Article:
Tribal Officer Filmed Tasing Unresponsive, Handcuffed Man 28 Times Exonerated

An Oglala Sioux Tribal police officer that was recorded screaming at and tasing an unresponsive and handcuffed man an estimated 28 times, has been cleared of all charges.

A federal grand jury exonerated 33-year-old Becky Sotherland last week after she was charged with “deprivation of constitutional rights, assault with a dangerous weapon, and obstruction of a federal investigation by filing a false report,” in an August 15, 2014 incident that involved a Manderson, South Dakota man that was too intoxicated to stand.

Jeffrey Eagle Bull, who was 32 at the time, had reportedly drank a gallon of vodka and had a blood alcohol level of 0.319. He was lying on the ground as Sotherland tried moving him into her patrol vehicle.

Cellphone video recorded from the scene begins with a woman saying, “This is the thirteenth time tasing him.” Another bystander states, “We’ve been watching him for about a half hour.” Obviously distressed, the woman says, “Oh my god… poor guy.” The other chimes in, “He probably can’t get in because she tased him so much.”

Sotherland, who had responded to the scene on a welfare call, can be heard on the video telling the incapacitated man, “It’s gonna get you again!”

The cracking sound of 50,000 volts of electrical current being discharged into Eagle Bull can then be heard as the officer continues to yell.

“There it is!” Sotherland screams as the electrical shocks continue. “Hurry up! Get in the car before it hits you again! Hurry up! Get up and get in the car or it’s gonna get you again.”

Eagle Bull can be heard writhing in pain as he lie on the ground being electrocuted. Bystanders said that never during the encounter did he make any aggressive moves towards the officer.

Finally in disgust the onlookers yell at the cop, “Let him go, quit tasing him! Just help him up! Just stop tasing him and help him up. One of these boys will help you.”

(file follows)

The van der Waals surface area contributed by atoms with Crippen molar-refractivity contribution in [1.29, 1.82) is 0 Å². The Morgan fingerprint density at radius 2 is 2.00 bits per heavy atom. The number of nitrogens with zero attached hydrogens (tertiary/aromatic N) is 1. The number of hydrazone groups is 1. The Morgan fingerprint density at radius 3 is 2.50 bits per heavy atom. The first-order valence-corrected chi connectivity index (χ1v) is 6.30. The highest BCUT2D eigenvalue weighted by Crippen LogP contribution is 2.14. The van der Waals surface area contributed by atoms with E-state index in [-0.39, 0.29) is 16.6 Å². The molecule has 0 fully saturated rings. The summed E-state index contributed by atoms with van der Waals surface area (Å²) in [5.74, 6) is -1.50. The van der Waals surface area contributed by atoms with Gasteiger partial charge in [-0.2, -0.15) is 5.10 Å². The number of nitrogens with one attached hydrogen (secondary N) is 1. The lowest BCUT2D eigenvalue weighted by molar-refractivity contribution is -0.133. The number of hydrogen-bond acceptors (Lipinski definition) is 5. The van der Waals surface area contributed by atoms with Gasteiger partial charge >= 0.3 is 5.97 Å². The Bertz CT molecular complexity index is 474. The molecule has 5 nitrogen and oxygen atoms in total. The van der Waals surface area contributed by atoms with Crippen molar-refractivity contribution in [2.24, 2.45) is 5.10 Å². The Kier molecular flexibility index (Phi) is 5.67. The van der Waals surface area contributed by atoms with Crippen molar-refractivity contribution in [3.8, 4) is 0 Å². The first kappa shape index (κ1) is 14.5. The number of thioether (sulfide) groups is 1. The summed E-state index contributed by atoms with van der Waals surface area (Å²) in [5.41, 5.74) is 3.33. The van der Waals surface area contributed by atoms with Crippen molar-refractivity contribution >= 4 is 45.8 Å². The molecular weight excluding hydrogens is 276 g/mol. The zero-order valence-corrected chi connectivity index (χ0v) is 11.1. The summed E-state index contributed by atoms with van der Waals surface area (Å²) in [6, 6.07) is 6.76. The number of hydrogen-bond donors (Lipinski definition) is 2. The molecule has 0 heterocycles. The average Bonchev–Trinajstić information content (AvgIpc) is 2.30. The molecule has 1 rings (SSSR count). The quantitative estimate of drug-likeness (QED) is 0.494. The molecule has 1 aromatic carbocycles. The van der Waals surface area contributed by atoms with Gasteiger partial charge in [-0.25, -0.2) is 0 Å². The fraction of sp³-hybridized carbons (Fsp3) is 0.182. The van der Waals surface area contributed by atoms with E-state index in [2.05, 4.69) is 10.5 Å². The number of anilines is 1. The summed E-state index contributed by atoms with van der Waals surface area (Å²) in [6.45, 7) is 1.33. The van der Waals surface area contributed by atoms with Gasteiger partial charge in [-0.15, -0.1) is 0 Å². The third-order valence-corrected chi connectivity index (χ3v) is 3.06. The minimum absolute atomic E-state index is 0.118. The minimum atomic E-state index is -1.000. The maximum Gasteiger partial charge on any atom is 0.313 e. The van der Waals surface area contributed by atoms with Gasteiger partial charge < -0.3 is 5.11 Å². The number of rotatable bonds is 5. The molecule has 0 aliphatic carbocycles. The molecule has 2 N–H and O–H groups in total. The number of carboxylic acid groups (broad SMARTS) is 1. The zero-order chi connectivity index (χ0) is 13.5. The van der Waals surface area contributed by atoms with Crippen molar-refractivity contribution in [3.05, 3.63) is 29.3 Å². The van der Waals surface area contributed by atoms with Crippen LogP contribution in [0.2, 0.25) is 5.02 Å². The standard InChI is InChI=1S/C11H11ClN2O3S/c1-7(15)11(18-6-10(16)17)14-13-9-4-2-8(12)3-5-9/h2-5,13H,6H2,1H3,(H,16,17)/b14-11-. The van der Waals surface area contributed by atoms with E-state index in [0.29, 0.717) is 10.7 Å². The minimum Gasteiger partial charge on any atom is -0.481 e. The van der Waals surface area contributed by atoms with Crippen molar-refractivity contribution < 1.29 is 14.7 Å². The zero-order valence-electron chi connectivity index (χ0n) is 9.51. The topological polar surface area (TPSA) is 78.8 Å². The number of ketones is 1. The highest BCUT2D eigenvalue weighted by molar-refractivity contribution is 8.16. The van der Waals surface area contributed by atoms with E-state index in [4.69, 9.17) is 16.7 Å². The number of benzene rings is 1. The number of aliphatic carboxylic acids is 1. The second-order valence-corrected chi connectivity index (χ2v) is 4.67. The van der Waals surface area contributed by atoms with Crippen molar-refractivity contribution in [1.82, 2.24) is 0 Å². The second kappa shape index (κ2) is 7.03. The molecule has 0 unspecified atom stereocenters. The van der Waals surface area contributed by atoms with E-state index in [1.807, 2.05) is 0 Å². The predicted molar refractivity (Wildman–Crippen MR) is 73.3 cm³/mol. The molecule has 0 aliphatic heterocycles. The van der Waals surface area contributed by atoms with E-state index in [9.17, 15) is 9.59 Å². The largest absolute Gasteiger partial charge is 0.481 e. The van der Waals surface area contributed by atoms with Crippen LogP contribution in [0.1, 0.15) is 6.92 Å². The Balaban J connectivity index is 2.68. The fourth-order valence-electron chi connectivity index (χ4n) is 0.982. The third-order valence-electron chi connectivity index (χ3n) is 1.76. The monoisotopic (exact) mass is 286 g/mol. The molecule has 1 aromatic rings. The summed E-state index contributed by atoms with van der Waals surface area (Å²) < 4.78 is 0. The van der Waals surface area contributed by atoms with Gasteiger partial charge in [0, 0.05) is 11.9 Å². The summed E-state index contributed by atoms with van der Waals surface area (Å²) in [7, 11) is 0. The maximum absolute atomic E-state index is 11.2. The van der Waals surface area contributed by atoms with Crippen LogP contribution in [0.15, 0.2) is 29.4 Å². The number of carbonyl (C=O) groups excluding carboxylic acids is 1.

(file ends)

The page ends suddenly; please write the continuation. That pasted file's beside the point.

Sotherland responds, “You guys gonna help him up?” One bystander says, “Yeah,” and a man can be heard saying, “I dunno, I don’t trust her myself,” referring to the cop after seeing what she had just done to Eagle Bull.

A number of onlookers do finally go over to assist the man into the police cruiser.

Watch the raw footage:

In a body-cam video worn by Sotherland, prosecutors counted at least 28 times that Eagle Bull was tased. Following the abuse, he was arrested and jailed on “suspicion of disorderly conduct,” trespassing, and resisting an officer.

After the cell-phone video emerged last year, Ron Duke, chief of the Oglala Sioux Tribal Department of Public Safety, excused Sotherland’s actions by saying she was merely trying to get the man “to wake up and stand up.”

Never the less, she was indicted on August 26, 2014, fired from the department, and was facing up to 10 years in prison. It is not yet clear if she will return to her post following the jury decision.

During the proceedings, Sotherland’s attorneys argued Eagle Bull was “playing possum” in order to avoid being arrested. Prosecutors maintained however, that the man “was so intoxicated he had passed out and [did] not [have the] ability to respond.”

“A taser is to be used to immobilize people who are threats,” Assistant U.S. Attorney Kevin Koliner said. “Not a tool to pick someone up and get him into a car.”

Taser experts have echoed that sentiment and have weighed in that shocking someone is exactly the wrong way to get someone who is unconscious or lying down to stand up and respond to orders.

“You can’t resist if you’re unconscious,” said Chuck Drago, of Oviedo, Fla., who has 35 years of experience in law enforcement. “If the person is not resisting, there is absolutely no reason for force.”

Luckily for Eagle Bull, he did not surfer any serious injuries or medical complications as a result of the brutalization. It is unclear, in the wake of the exoneration, if he plans on taking civil action against Sotherland.

Asa J

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